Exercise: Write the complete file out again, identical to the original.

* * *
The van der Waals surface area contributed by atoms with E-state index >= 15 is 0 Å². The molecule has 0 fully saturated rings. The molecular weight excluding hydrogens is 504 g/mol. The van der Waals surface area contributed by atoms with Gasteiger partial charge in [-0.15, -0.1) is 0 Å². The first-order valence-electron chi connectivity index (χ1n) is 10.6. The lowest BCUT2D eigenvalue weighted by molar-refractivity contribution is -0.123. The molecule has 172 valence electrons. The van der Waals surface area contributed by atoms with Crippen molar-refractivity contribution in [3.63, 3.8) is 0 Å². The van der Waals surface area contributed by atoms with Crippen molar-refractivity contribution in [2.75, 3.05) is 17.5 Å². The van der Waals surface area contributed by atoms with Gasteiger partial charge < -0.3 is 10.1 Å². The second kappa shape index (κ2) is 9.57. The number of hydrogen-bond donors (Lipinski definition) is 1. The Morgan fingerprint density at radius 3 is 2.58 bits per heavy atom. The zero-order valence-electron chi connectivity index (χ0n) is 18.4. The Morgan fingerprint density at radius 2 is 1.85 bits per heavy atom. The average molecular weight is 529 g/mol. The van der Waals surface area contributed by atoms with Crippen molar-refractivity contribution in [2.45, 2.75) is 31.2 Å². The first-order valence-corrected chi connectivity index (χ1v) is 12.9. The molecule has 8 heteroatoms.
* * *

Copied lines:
The van der Waals surface area contributed by atoms with E-state index >= 15 is 0 Å². The molecule has 0 fully saturated rings. The molecular weight excluding hydrogens is 504 g/mol. The van der Waals surface area contributed by atoms with Gasteiger partial charge in [-0.15, -0.1) is 0 Å². The first-order valence-electron chi connectivity index (χ1n) is 10.6. The lowest BCUT2D eigenvalue weighted by molar-refractivity contribution is -0.123. The molecule has 172 valence electrons. The van der Waals surface area contributed by atoms with Crippen molar-refractivity contribution in [3.63, 3.8) is 0 Å². The van der Waals surface area contributed by atoms with Crippen molar-refractivity contribution in [2.75, 3.05) is 17.5 Å². The van der Waals surface area contributed by atoms with Gasteiger partial charge < -0.3 is 10.1 Å². The second kappa shape index (κ2) is 9.57. The number of hydrogen-bond donors (Lipinski definition) is 1. The Morgan fingerprint density at radius 3 is 2.58 bits per heavy atom. The zero-order valence-electron chi connectivity index (χ0n) is 18.4. The Morgan fingerprint density at radius 2 is 1.85 bits per heavy atom. The average molecular weight is 529 g/mol. The van der Waals surface area contributed by atoms with Crippen molar-refractivity contribution in [2.45, 2.75) is 31.2 Å². The first-order valence-corrected chi connectivity index (χ1v) is 12.9. The molecule has 8 heteroatoms.